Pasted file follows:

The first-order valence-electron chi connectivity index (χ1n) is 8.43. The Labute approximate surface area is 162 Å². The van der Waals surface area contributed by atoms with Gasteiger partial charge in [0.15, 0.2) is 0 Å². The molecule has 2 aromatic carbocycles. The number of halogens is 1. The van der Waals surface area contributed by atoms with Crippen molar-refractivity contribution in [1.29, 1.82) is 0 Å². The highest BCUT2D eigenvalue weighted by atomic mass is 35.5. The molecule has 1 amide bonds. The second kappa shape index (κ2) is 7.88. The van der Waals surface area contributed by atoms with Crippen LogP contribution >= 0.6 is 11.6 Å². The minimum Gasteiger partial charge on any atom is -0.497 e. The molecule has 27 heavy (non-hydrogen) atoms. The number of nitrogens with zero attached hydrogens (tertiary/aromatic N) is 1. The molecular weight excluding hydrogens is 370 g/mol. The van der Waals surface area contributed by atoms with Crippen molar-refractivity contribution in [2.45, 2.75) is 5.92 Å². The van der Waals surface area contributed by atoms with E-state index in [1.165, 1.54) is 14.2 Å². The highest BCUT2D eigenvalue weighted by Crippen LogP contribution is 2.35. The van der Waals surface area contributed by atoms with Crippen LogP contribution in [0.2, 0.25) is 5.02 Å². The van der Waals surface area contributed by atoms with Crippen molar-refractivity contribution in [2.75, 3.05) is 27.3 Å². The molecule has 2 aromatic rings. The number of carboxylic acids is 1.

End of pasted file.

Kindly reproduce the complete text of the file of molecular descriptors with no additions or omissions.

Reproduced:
The first-order valence-electron chi connectivity index (χ1n) is 8.43. The Labute approximate surface area is 162 Å². The van der Waals surface area contributed by atoms with Gasteiger partial charge in [0.15, 0.2) is 0 Å². The molecule has 2 aromatic carbocycles. The number of halogens is 1. The van der Waals surface area contributed by atoms with Crippen molar-refractivity contribution in [1.29, 1.82) is 0 Å². The highest BCUT2D eigenvalue weighted by atomic mass is 35.5. The molecule has 1 amide bonds. The second kappa shape index (κ2) is 7.88. The van der Waals surface area contributed by atoms with Crippen LogP contribution >= 0.6 is 11.6 Å². The minimum Gasteiger partial charge on any atom is -0.497 e. The molecule has 27 heavy (non-hydrogen) atoms. The number of nitrogens with zero attached hydrogens (tertiary/aromatic N) is 1. The molecular weight excluding hydrogens is 370 g/mol. The van der Waals surface area contributed by atoms with Crippen molar-refractivity contribution in [2.45, 2.75) is 5.92 Å². The van der Waals surface area contributed by atoms with E-state index in [1.165, 1.54) is 14.2 Å². The highest BCUT2D eigenvalue weighted by Crippen LogP contribution is 2.35. The van der Waals surface area contributed by atoms with Crippen LogP contribution in [0.2, 0.25) is 5.02 Å². The van der Waals surface area contributed by atoms with Crippen molar-refractivity contribution in [2.75, 3.05) is 27.3 Å². The molecule has 2 aromatic rings. The number of carboxylic acids is 1.